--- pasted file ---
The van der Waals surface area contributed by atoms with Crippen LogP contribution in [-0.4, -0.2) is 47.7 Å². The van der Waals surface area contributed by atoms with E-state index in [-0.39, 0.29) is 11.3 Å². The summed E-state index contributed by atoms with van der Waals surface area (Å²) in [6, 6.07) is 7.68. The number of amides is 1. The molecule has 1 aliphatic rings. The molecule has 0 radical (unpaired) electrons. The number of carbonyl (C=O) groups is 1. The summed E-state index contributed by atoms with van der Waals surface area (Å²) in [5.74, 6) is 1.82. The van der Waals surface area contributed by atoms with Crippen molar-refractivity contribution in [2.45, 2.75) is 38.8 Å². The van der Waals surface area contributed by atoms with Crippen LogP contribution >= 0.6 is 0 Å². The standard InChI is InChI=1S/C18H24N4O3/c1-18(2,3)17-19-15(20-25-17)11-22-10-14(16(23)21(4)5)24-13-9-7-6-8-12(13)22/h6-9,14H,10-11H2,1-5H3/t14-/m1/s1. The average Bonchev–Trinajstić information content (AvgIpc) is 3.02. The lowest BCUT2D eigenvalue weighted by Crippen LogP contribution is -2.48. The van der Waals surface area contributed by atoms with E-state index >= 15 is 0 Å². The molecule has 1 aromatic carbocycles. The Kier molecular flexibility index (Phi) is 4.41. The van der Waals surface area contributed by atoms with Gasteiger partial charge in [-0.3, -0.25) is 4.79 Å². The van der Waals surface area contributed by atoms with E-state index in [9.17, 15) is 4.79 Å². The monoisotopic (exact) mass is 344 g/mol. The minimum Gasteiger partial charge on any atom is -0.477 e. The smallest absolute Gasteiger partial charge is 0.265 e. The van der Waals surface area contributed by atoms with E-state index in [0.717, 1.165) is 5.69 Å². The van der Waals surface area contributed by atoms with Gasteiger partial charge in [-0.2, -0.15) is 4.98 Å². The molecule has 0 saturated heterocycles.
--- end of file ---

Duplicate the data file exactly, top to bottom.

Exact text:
The van der Waals surface area contributed by atoms with Crippen LogP contribution in [-0.4, -0.2) is 47.7 Å². The van der Waals surface area contributed by atoms with E-state index in [-0.39, 0.29) is 11.3 Å². The summed E-state index contributed by atoms with van der Waals surface area (Å²) in [6, 6.07) is 7.68. The number of amides is 1. The molecule has 1 aliphatic rings. The molecule has 0 radical (unpaired) electrons. The number of carbonyl (C=O) groups is 1. The summed E-state index contributed by atoms with van der Waals surface area (Å²) in [5.74, 6) is 1.82. The van der Waals surface area contributed by atoms with Crippen molar-refractivity contribution in [2.45, 2.75) is 38.8 Å². The van der Waals surface area contributed by atoms with Crippen LogP contribution >= 0.6 is 0 Å². The standard InChI is InChI=1S/C18H24N4O3/c1-18(2,3)17-19-15(20-25-17)11-22-10-14(16(23)21(4)5)24-13-9-7-6-8-12(13)22/h6-9,14H,10-11H2,1-5H3/t14-/m1/s1. The average Bonchev–Trinajstić information content (AvgIpc) is 3.02. The lowest BCUT2D eigenvalue weighted by Crippen LogP contribution is -2.48. The van der Waals surface area contributed by atoms with E-state index >= 15 is 0 Å². The molecule has 1 aromatic carbocycles. The Kier molecular flexibility index (Phi) is 4.41. The van der Waals surface area contributed by atoms with Gasteiger partial charge in [-0.3, -0.25) is 4.79 Å². The van der Waals surface area contributed by atoms with E-state index in [9.17, 15) is 4.79 Å². The monoisotopic (exact) mass is 344 g/mol. The minimum Gasteiger partial charge on any atom is -0.477 e. The smallest absolute Gasteiger partial charge is 0.265 e. The van der Waals surface area contributed by atoms with E-state index in [0.717, 1.165) is 5.69 Å². The van der Waals surface area contributed by atoms with Gasteiger partial charge in [-0.2, -0.15) is 4.98 Å². The molecule has 0 saturated heterocycles.